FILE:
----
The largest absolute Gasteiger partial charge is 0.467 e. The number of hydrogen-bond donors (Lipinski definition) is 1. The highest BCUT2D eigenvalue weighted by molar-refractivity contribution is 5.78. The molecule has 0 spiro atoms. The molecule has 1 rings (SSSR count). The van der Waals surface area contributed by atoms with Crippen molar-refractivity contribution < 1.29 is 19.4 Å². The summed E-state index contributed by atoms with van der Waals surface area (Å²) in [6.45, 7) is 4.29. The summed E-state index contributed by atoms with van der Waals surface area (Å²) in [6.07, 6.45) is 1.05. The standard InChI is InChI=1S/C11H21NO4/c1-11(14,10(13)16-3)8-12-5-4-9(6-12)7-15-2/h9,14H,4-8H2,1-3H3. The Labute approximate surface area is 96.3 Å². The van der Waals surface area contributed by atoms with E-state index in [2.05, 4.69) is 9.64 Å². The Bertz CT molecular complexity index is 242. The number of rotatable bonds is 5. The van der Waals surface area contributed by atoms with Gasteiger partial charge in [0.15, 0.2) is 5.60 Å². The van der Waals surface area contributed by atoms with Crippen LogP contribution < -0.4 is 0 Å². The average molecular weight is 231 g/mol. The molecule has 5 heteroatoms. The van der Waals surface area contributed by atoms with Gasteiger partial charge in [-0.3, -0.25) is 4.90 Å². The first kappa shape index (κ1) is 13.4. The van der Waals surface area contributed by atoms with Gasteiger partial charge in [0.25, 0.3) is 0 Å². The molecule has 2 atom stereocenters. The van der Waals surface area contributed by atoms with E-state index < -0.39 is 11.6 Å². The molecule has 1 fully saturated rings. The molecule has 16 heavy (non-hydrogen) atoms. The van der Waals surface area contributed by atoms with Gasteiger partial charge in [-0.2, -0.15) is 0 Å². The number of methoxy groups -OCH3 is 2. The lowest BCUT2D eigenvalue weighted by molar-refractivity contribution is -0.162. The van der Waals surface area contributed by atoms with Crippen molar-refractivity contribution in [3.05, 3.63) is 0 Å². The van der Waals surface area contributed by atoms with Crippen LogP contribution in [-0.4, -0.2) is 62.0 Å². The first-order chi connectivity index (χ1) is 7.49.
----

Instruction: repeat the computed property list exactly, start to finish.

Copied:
The largest absolute Gasteiger partial charge is 0.467 e. The number of hydrogen-bond donors (Lipinski definition) is 1. The highest BCUT2D eigenvalue weighted by molar-refractivity contribution is 5.78. The molecule has 0 spiro atoms. The molecule has 1 rings (SSSR count). The van der Waals surface area contributed by atoms with Crippen molar-refractivity contribution < 1.29 is 19.4 Å². The summed E-state index contributed by atoms with van der Waals surface area (Å²) in [6.45, 7) is 4.29. The summed E-state index contributed by atoms with van der Waals surface area (Å²) in [6.07, 6.45) is 1.05. The standard InChI is InChI=1S/C11H21NO4/c1-11(14,10(13)16-3)8-12-5-4-9(6-12)7-15-2/h9,14H,4-8H2,1-3H3. The Labute approximate surface area is 96.3 Å². The van der Waals surface area contributed by atoms with E-state index in [2.05, 4.69) is 9.64 Å². The Bertz CT molecular complexity index is 242. The number of rotatable bonds is 5. The van der Waals surface area contributed by atoms with Gasteiger partial charge in [0.15, 0.2) is 5.60 Å². The van der Waals surface area contributed by atoms with Crippen LogP contribution < -0.4 is 0 Å². The average molecular weight is 231 g/mol. The molecule has 5 heteroatoms. The van der Waals surface area contributed by atoms with Gasteiger partial charge in [-0.3, -0.25) is 4.90 Å². The first kappa shape index (κ1) is 13.4. The van der Waals surface area contributed by atoms with Gasteiger partial charge in [0.25, 0.3) is 0 Å². The molecule has 2 atom stereocenters. The van der Waals surface area contributed by atoms with E-state index < -0.39 is 11.6 Å². The molecule has 1 fully saturated rings. The molecule has 16 heavy (non-hydrogen) atoms. The van der Waals surface area contributed by atoms with Gasteiger partial charge in [-0.2, -0.15) is 0 Å². The number of methoxy groups -OCH3 is 2. The lowest BCUT2D eigenvalue weighted by molar-refractivity contribution is -0.162. The van der Waals surface area contributed by atoms with Crippen molar-refractivity contribution in [3.05, 3.63) is 0 Å². The van der Waals surface area contributed by atoms with Crippen LogP contribution in [-0.4, -0.2) is 62.0 Å². The first-order chi connectivity index (χ1) is 7.49.